A Review of
|Finding Organic Church:
A Comprehensive Guide to Starting and Sustaining Authentic Christian Communities
By Frank Viola
David C. Cook, 2010.
Buy now: [ Christian Book.com ]
Reviewed by Kevin Book-Satterlee.
The term “organic” with regards to church lends to the idea of a small, spontaneous group of people that come together and immediately become church. There are little things to work out, for instance people must show up. Somebody has to prepare something, but it is ad hoc. I tend to pin organic church somewhere between a weekly class reunion and a Quaker meeting – not quite so flippant and social, but not quite so programmed either.
Yet, anyone who understands organic gardening (which I do not) knows that careful time and planning must go into the organic food. Organic foods tend to be more vulnerable under many situations. Regular care must be given and the plant must be nurtured. For all that work, the end result is astounding: a tastier, healthier vegetable.
Frank Viola, in his new book, Finding Organic Church: A comprehensive guide to starting and sustaining authentic Christian communities, has written, in effect, a manual for church planters to raise an organic church.
Organic foods are still fighting an uphill battle against non-organic foods, so too do organic churches fight an uphill battle just to survive against the institutional church. Like the parable of the sower, many organic churches will land on bad soil, maybe one in four will land on good soil and produce fruit. This pessimistic view by Viola is not all that encouraging, but if it was easy why would he need to write a manual?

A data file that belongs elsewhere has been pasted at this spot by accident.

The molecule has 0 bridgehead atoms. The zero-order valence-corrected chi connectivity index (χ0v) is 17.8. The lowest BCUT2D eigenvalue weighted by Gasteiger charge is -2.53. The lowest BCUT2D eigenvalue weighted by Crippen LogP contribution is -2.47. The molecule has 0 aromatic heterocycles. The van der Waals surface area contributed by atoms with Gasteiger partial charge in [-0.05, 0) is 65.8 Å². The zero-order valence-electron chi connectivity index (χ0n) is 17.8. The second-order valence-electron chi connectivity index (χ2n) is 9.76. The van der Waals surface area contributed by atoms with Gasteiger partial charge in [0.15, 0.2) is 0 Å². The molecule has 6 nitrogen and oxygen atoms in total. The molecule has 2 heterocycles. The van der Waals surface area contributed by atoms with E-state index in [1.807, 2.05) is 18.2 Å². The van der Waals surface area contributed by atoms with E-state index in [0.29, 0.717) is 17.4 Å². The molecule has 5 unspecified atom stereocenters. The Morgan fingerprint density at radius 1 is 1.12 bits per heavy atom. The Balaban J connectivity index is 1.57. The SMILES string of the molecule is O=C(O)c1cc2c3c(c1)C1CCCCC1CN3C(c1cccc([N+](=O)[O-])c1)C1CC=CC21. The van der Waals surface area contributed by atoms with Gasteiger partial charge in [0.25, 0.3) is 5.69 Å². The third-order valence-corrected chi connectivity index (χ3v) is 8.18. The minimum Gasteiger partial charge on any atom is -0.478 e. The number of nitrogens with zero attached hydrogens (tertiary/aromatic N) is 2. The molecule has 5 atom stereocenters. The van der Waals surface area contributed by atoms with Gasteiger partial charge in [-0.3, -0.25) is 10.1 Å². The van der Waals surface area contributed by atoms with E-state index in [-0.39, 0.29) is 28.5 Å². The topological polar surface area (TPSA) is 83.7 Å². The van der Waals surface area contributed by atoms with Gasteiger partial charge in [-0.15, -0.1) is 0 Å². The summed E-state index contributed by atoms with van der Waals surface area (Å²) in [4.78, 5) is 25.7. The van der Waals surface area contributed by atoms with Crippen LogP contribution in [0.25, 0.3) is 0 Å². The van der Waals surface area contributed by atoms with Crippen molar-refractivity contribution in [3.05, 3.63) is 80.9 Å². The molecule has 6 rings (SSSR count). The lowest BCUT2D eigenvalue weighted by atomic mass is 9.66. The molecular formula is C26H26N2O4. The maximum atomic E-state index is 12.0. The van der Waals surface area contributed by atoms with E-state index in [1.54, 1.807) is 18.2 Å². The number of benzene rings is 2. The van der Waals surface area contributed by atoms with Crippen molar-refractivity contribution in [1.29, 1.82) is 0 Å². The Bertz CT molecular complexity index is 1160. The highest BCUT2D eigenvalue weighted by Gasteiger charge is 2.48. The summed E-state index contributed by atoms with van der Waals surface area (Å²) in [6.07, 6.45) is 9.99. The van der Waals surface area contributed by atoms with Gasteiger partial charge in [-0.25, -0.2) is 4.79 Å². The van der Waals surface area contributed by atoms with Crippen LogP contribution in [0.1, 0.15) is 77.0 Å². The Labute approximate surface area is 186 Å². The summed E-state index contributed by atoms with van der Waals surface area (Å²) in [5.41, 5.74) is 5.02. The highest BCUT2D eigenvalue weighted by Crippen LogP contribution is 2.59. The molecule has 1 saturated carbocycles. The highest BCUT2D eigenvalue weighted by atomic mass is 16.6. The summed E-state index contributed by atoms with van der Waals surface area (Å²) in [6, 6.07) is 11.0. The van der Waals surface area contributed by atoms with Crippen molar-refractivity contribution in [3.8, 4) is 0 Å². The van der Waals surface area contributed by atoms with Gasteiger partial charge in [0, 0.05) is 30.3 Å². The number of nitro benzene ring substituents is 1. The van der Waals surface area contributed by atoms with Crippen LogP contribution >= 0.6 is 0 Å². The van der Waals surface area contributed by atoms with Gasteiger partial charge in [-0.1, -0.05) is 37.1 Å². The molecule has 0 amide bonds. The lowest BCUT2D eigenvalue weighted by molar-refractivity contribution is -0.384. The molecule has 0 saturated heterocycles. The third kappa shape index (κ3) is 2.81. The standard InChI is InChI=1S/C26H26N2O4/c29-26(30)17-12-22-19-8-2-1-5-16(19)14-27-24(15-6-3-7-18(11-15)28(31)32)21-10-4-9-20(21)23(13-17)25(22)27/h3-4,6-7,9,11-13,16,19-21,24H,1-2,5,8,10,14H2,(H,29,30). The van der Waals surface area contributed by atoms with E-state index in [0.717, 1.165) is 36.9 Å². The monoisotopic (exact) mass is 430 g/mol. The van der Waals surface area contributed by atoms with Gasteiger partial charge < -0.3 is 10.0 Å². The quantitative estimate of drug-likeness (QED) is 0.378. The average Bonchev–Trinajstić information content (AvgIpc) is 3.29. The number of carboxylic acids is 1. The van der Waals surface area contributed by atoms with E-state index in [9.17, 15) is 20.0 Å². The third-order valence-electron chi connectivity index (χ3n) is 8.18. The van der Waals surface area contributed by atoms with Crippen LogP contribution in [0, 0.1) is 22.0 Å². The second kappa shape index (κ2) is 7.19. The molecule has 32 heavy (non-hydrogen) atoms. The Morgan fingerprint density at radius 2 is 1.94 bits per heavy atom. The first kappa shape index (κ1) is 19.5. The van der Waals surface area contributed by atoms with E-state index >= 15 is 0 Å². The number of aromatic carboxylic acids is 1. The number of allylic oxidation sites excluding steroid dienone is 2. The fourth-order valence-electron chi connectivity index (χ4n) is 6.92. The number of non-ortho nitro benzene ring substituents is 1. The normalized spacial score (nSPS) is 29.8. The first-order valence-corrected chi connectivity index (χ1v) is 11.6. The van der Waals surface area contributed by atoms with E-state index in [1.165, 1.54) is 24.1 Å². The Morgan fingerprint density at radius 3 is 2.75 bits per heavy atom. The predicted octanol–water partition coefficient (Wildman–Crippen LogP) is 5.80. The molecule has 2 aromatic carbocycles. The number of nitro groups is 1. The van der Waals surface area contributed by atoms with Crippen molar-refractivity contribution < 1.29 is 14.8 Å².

Viola does not seem to take into account the soil in which the organic church seed is sown. Soils have different properties, different contexts. Viola speaks nearly nothing to the varying contexts. His organic church feels like a white, middle-class, suburban house church with their four-door sedans parked out front. His rigid guidelines include a scripted format for services so as to be the most effective, but only most effective in a certain context.
Viola is also very ardent at the beginning of the book that church planters hold a specific calling to be church planters (which I believe), but their form must be that of Paul’s, who comes into an area, plants a church and soon – within six months, generally – leaves. I don’t know too many church planters interested in popping into an area, planting a church and taking off. Viola does say that while growing an organic church takes a great deal of attention, it can become sustainable quite quickly. He implies that loss of sustainability occurs when the organic church becomes the pet project of the church planter. While I don’t agree with him that church planters must continually move on, his warning about who has “ownership” of the church is one to be heeded.
Finding Organic Church could be a great first tool for somebody who is just now being disillusioned by the institutional church. For those who have read Viola and other organic church authors, this book can be skipped. To get the best content of Viola’s book, read Watchman Nee instead, as Viola uses his works frequently. It is a quick read, but Viola’s writing style seems rushed and reaching. He has a wealth of experience in working with organic churches and is a good consultant, but outside of a singular context, this manual will gather more dust than dog-eared pages.
C. Christopher Smith is the founding editor of The Englewood Review of Books. He is also author of a number of books, including most recently How the Body of Christ Talks: Recovering the Practice of Conversation in the Church (Brazos Press, 2019). Connect with him online at: C-Christopher-Smith.com
Reading for the Common Good
From ERB Editor Christopher Smith
"This book will inspire, motivate and challenge anyone who cares a whit about the written word, the world of ideas, the shape of our communities and the life of the church."
-Karen Swallow Prior
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